11/10/2016 ∙ by Tejal Bhamre, et al. ∙ 0 share

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  • Fast Steerable Principal Component Analysis

    Cryo-electron microscopy nowadays often requires the analysis of hundreds of thousands of 2D images as large as a few hundred pixels in each direction. Here we introduce an algorithm that efficiently and accurately performs principal component analysis (PCA) for a large set of two-dimensional images, and, for each image, the set of its uniform rotations in the plane and their reflections. For a dataset consisting of n images of size L × L pixels, the computational complexity of our algorithm is O(nL^3 + L^4), while existing algorithms take O(nL^4). The new algorithm computes the expansion coefficients of the images in a Fourier-Bessel basis efficiently using the non-uniform fast Fourier transform. We compare the accuracy and efficiency of the new algorithm with traditional PCA and existing algorithms for steerable PCA.

    12/02/2014 ∙ by Zhizhen Zhao, et al. ∙ 0 share

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  • Rotationally Invariant Image Representation for Viewing Direction Classification in Cryo-EM

    We introduce a new rotationally invariant viewing angle classification method for identifying, among a large number of Cryo-EM projection images, similar views without prior knowledge of the molecule. Our rotationally invariant features are based on the bispectrum. Each image is denoised and compressed using steerable principal component analysis (PCA) such that rotating an image is equivalent to phase shifting the expansion coefficients. Thus we are able to extend the theory of bispectrum of 1D periodic signals to 2D images. The randomized PCA algorithm is then used to efficiently reduce the dimensionality of the bispectrum coefficients, enabling fast computation of the similarity between any pair of images. The nearest neighbors provide an initial classification of similar viewing angles. In this way, rotational alignment is only performed for images with their nearest neighbors. The initial nearest neighbor classification and alignment are further improved by a new classification method called vector diffusion maps. Our pipeline for viewing angle classification and alignment is experimentally shown to be faster and more accurate than reference-free alignment with rotationally invariant K-means clustering, MSA/MRA 2D classification, and their modern approximations.

    09/29/2013 ∙ by Zhizhen Zhao, et al. ∙ 0 share

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  • Fourier-Bessel rotational invariant eigenimages

    We present an efficient and accurate algorithm for principal component analysis (PCA) of a large set of two dimensional images, and, for each image, the set of its uniform rotations in the plane and its reflection. The algorithm starts by expanding each image, originally given on a Cartesian grid, in the Fourier-Bessel basis for the disk. Because the images are bandlimited in the Fourier domain, we use a sampling criterion to truncate the Fourier-Bessel expansion such that the maximum amount of information is preserved without the effect of aliasing. The constructed covariance matrix is invariant to rotation and reflection and has a special block diagonal structure. PCA is efficiently done for each block separately. This Fourier-Bessel based PCA detects more meaningful eigenimages and has improved denoising capability compared to traditional PCA for a finite number of noisy images.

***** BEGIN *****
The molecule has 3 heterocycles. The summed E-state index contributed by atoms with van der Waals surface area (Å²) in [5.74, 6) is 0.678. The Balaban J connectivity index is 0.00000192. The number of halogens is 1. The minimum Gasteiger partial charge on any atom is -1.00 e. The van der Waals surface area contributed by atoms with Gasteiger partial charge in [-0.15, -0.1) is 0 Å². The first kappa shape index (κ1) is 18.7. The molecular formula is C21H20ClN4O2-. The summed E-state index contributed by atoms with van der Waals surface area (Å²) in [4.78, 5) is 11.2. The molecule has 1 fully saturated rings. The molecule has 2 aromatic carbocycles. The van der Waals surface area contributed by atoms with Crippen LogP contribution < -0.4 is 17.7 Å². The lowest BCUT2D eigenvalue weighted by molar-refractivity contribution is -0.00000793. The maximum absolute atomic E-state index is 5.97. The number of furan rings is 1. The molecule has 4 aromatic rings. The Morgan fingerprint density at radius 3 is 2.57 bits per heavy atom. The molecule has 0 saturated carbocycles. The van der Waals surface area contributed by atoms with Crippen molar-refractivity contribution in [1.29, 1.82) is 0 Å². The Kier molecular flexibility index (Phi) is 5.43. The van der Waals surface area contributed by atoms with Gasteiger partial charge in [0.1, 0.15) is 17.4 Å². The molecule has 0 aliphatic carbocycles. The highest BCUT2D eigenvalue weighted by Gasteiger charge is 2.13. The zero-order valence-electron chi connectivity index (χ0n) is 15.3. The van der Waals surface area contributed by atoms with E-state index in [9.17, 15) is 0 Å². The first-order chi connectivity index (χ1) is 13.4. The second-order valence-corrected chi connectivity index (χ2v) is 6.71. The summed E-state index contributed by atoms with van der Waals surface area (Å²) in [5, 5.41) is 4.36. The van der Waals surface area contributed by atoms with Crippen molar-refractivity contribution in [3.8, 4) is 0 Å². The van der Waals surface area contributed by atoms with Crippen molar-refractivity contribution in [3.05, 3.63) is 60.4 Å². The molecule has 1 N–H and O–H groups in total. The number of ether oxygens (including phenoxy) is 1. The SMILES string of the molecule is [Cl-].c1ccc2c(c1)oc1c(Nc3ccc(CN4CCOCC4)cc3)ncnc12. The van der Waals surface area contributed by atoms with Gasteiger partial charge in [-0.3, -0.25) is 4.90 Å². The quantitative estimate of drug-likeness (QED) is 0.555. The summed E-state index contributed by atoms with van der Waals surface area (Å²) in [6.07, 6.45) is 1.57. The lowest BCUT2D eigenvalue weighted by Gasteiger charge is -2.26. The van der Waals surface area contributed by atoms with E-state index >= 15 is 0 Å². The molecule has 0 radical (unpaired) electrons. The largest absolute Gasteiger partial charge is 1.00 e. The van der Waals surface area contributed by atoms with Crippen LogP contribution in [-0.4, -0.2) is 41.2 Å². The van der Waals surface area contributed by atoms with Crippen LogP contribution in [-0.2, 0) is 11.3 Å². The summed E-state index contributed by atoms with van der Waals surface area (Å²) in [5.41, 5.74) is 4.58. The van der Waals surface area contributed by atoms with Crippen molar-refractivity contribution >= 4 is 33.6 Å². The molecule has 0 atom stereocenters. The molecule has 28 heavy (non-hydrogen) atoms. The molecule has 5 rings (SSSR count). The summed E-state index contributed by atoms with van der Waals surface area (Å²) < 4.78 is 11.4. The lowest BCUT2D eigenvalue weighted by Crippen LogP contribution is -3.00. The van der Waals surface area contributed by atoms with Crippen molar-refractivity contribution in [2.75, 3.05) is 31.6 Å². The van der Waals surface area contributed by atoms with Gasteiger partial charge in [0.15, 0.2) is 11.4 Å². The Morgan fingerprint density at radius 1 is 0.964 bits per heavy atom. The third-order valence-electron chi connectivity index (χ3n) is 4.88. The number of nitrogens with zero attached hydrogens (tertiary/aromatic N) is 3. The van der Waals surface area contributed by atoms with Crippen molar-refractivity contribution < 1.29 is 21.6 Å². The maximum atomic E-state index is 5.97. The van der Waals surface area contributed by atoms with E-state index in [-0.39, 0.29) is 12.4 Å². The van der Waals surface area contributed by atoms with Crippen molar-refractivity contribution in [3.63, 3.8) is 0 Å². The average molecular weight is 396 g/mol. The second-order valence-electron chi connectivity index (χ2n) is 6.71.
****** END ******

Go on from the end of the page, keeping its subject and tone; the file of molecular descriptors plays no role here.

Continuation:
11/08/2012 ∙ by Zhizhen Zhao, et al. ∙ 0 share

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  • Denoising Gravitational Waves using Deep Learning with Recurrent Denoising Autoencoders

    Gravitational wave astronomy is a rapidly growing field of modern astrophysics, with observations being made frequently by the LIGO detectors. Gravitational wave signals are often extremely weak and the data from the detectors, such as LIGO, is contaminated with non-Gaussian and non-stationary noise, often containing transient disturbances which can obscure real signals. Traditional denoising methods, such as principal component analysis and dictionary learning, are not optimal for dealing with this non-Gaussian noise, especially for low signal-to-noise ratio gravitational wave signals. Furthermore, these methods are computationally expensive on large datasets. To overcome these issues, we apply state-of-the-art signal processing techniques, based on recent groundbreaking advancements in deep learning, to denoise gravitational wave signals embedded either in Gaussian noise or in real LIGO noise. We introduce SMTDAE, a Staired Multi-Timestep Denoising Autoencoder, based on sequence-to-sequence bi-directional Long-Short-Term-Memory recurrent neural networks. We demonstrate the advantages of using our unsupervised deep learning approach and show that, after training only using simulated Gaussian noise, SMTDAE achieves superior recovery performance for gravitational wave signals embedded in real non-Gaussian LIGO noise.

    11/27/2017 ∙ by Hongyu Shen, et al. ∙ 0 share

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  • Real-time regression analysis with deep convolutional neural networks

    We discuss the development of novel deep learning algorithms to enable real-time regression analysis for time series data. We showcase the application of this new method with a timely case study, and then discuss the applicability of this approach to tackle similar challenges across science domains.

    05/07/2018 ∙ by E. A. Huerta, et al. ∙ 0 share

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  • LanczosNet: Multi-Scale Deep Graph Convolutional Networks

    We propose the Lanczos network (LanczosNet), which uses the Lanczos algorithm to construct low rank approximations of the graph Laplacian for graph convolution. Relying on the tridiagonal decomposition of the Lanczos algorithm, we not only efficiently exploit multi-scale information via fast approximated computation of matrix power but also design learnable spectral filters. Being fully differentiable, LanczosNet facilitates both graph kernel learning as well as learning node embeddings. We show the connection between our LanczosNet and graph based manifold learning methods, especially the diffusion maps. We benchmark our model against several recent deep graph networks on citation networks and QM8 quantum chemistry dataset. Experimental results show that our model achieves the state-of-the-art performance in most tasks.

    01/06/2019 ∙ by Renjie Liao, et al. ∙ 0 share